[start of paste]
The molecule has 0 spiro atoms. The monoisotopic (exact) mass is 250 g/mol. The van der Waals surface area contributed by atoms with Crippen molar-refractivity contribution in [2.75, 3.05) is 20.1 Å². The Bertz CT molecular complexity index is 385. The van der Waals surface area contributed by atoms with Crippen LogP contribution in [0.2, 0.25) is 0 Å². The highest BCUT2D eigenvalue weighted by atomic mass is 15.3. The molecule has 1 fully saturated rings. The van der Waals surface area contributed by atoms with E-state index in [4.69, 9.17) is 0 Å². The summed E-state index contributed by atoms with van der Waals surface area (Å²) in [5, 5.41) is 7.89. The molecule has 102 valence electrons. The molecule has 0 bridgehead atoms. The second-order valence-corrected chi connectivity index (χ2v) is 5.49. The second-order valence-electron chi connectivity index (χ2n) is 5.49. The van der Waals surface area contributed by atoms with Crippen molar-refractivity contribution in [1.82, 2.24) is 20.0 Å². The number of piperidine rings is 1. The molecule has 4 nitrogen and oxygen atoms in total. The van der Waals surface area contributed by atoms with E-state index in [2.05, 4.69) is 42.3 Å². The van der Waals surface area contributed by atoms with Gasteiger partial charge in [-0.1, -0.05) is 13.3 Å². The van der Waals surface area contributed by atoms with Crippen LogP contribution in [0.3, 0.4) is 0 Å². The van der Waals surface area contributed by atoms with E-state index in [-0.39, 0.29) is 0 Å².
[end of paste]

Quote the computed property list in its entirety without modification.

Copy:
The molecule has 0 spiro atoms. The monoisotopic (exact) mass is 250 g/mol. The van der Waals surface area contributed by atoms with Crippen molar-refractivity contribution in [2.75, 3.05) is 20.1 Å². The Bertz CT molecular complexity index is 385. The van der Waals surface area contributed by atoms with Crippen LogP contribution in [0.2, 0.25) is 0 Å². The highest BCUT2D eigenvalue weighted by atomic mass is 15.3. The molecule has 1 fully saturated rings. The van der Waals surface area contributed by atoms with E-state index in [4.69, 9.17) is 0 Å². The summed E-state index contributed by atoms with van der Waals surface area (Å²) in [5, 5.41) is 7.89. The molecule has 102 valence electrons. The molecule has 0 bridgehead atoms. The second-order valence-corrected chi connectivity index (χ2v) is 5.49. The second-order valence-electron chi connectivity index (χ2n) is 5.49. The van der Waals surface area contributed by atoms with Crippen molar-refractivity contribution in [1.82, 2.24) is 20.0 Å². The number of piperidine rings is 1. The molecule has 4 nitrogen and oxygen atoms in total. The van der Waals surface area contributed by atoms with E-state index in [2.05, 4.69) is 42.3 Å². The van der Waals surface area contributed by atoms with Gasteiger partial charge in [-0.1, -0.05) is 13.3 Å². The van der Waals surface area contributed by atoms with Crippen LogP contribution in [0.3, 0.4) is 0 Å². The van der Waals surface area contributed by atoms with E-state index in [-0.39, 0.29) is 0 Å².